Table II

Sequences of siRNAs and primers.

Table II

Sequences of siRNAs and primers.

NameSequence, 5′-3′
UCA1F: TCGGCTTAGTGGCTGAAGA
R: GGTCCATTGAGGCTGTAGAGT
GAPDHF: GGAGCGAGATCCCTCCAAAAT
R: GGCTGTTGTCATACTTCTCATGG
si-UCA1aF: UAGGAUCUGCAAUCAGAACUATT
R: UAGUUCUGAUUGCAGAUCCUATT
si-UCA1bF: GCACCUUGUUAGCUACAUAAA
R: UAUGUAGCUAACAAGGUGCCA
siRNA-NCF: UUCUCCGAACGUGUCACGUTT
R: ACGUGACACGUUCGGAGATT
siRNA-GAPDHF: GUAUGACAACAGCCUCAAGTT
R: CUUGAGGCUGUUGUCAUACTT
siRNA-NC-FAMF: UAUGUAGCUAACAAGGUGCCA
R: UUCUCCGAACGUGUCACGUTT

[i] UCA1, urothelial carcinoma associated 1; GAPDH, glyceraldehyde 3-phosphate dehydrogenase; siRNA/si, small interfering RNA; NC, negative control; FAM, fluorescein amidite; F, forward; R, reverse.

Ectopic expression and gene silencing of UCA1 in cells

For the analysis of overexpression, PCR-amplified UCA1, digested with BamHI and EcoRI restriction enzymes, was subcloned into the pcDNA3.1 mammalian expression vector (Invitrogen; Thermo Fisher Scientific, Inc.). Primers for the amplification of the full-length UCA1 were as follows: forward 5′-CCGGAATTCTGACATTCTTCTGGACAATG-3′ and reverse 5′-CCGCTCGAGCTGACTCTTTTAGGAAGATTTCT-3′ (22). The UCA1 expression vector, pcDNA3.1-UCA1, was verified by sequencing. For the knockdown study of UCA1, two small interfering (si)RNAs targeting UCA1 (si-UCA1a and si-UCA1b) were designed and purchased from Shanghai GenePharma Co., Ltd. (Shanghai, China). The negative control (siRNA-NC), positive control (siRNA-GAPDH) and fluorescein amidite-labeled siRNA-NC (siRNA-NC-FAM) used in the present study were designed and purchased from Shanghai GenePharma Co., Ltd. The sequences of these siRNAs are presented in Table II.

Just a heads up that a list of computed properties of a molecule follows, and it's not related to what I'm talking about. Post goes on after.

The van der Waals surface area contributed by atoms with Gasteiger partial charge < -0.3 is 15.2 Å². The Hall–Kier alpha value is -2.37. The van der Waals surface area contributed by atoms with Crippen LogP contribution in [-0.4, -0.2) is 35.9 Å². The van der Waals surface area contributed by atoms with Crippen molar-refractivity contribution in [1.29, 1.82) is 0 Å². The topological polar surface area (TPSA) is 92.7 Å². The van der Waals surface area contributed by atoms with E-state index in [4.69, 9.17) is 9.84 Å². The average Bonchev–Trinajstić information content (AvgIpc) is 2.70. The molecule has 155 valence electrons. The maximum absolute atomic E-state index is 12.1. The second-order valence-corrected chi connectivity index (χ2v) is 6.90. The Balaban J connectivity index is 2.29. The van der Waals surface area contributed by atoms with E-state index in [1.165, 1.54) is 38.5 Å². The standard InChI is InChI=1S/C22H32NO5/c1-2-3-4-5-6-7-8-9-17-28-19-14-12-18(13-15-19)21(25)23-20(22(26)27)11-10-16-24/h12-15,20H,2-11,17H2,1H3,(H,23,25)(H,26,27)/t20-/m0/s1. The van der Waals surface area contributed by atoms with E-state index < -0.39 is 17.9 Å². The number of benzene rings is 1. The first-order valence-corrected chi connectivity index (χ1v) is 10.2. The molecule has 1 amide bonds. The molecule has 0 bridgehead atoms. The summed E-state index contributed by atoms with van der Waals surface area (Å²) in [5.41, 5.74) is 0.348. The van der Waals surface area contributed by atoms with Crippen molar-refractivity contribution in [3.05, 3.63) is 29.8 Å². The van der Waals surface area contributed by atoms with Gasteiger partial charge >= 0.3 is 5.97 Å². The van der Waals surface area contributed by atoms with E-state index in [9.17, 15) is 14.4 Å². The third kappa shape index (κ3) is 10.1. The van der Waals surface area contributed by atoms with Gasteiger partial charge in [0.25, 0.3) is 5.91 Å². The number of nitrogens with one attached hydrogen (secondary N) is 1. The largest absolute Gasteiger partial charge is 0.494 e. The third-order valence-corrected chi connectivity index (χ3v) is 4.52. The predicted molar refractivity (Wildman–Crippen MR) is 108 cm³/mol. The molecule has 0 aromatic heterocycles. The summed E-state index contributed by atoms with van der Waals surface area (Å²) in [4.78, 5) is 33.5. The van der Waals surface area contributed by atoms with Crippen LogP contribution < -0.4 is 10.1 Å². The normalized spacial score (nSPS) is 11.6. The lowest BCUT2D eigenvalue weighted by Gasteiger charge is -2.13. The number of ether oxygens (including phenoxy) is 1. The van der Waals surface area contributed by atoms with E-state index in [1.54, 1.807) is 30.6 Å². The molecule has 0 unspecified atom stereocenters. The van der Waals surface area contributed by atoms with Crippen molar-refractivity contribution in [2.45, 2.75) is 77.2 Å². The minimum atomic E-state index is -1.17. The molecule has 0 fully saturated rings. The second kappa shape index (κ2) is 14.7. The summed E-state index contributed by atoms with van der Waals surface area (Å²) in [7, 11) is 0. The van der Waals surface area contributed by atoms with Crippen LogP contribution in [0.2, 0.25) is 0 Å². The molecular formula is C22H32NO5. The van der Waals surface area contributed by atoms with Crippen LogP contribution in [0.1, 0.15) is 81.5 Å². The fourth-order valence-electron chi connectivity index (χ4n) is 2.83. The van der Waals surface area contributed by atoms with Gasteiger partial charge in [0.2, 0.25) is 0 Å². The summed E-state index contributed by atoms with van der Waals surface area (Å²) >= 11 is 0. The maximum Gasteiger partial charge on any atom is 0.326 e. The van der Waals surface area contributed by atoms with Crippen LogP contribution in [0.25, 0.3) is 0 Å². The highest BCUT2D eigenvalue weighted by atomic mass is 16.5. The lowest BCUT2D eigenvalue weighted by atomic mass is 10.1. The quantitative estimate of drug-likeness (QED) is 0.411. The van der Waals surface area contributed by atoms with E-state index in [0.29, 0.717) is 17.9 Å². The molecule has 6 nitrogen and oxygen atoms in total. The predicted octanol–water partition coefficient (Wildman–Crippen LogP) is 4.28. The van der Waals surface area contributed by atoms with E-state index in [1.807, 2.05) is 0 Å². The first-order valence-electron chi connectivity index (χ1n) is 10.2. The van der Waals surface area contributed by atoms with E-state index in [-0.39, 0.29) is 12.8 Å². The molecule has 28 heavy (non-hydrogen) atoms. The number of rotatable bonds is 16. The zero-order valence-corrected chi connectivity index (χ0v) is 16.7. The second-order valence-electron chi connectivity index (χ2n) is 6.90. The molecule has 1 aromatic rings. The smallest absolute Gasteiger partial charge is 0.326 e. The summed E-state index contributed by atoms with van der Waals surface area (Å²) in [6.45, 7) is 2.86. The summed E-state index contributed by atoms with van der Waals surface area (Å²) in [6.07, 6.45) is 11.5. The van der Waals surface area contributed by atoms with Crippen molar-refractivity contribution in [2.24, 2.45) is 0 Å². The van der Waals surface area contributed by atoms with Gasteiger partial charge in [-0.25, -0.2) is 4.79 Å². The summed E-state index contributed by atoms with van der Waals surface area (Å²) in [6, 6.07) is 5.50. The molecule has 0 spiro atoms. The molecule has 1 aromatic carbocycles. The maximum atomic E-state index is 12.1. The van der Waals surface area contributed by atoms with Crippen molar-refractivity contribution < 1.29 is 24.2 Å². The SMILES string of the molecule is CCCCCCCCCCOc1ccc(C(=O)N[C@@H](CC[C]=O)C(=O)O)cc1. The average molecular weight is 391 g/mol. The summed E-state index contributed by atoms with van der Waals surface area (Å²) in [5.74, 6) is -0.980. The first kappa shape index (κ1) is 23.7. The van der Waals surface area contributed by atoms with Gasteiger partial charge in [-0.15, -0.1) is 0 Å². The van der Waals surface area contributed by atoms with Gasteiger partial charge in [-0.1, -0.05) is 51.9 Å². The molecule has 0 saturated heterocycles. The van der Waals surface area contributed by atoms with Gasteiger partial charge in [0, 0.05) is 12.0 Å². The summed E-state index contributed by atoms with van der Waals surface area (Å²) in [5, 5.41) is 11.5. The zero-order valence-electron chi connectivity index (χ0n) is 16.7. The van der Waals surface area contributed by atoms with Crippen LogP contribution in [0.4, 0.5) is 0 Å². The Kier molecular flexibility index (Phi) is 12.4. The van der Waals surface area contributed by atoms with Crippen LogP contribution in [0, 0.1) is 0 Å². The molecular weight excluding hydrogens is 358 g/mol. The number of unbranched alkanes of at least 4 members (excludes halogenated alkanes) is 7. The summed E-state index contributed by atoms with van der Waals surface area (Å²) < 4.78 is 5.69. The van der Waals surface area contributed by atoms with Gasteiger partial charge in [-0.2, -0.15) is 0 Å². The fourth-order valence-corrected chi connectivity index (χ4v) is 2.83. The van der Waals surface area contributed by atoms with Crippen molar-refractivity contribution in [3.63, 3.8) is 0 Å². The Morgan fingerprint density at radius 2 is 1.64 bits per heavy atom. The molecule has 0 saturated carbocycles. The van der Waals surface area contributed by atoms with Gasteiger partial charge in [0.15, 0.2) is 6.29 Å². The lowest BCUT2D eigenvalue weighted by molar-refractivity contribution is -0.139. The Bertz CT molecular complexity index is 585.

Subsequently, the cells were transfected with pcDNA3.1-UCA1/pcDNA3.1 empty vector (mock), si-UCA1a, si-UCA1b, siRNA-NC, siRNA-GAPDH or siRNA-NC-FAM using Lipofectamine® 2000 (Invitrogen; Thermo Fisher Scientific, Inc.), which was mixed with Opti-MEM® I Reduced Serum Medium (Gibco; Thermo Fisher Scientific, Inc.) 24 h after plating. Fluorescence microscopy (Axio Imager 2; Carl Zeiss AG, Oberkochen, Germany) and qPCR were used to assess and quantify transfection efficiency.

Cell motility assay

A wound scratch assay and a Transwell migration assay were performed to investigate the motility of RCC cells in vitro. Approximately 3×105 786-O or ACHN cells were seeded per 12-well dish and transfected after 24 h with 100 pmol of either the siRNAs or 1 µg vectors, using Lipofectamine® 2000. A total of 6 h post-transfection, a sterile 200 µl pipette tip was used to scrape a clear line through the cell layer. The cells were washed with phosphate-buffered saline (PBS) and cultured in serum-free DMEM. Images of the scratches were captured using a digital camera system (DMIRB; Leica Microsystems GmbH, Wetzlar, Germany), 0 and 18 h after the scratches were made. The experiments were performed in triplicate and repeated ≥3 times.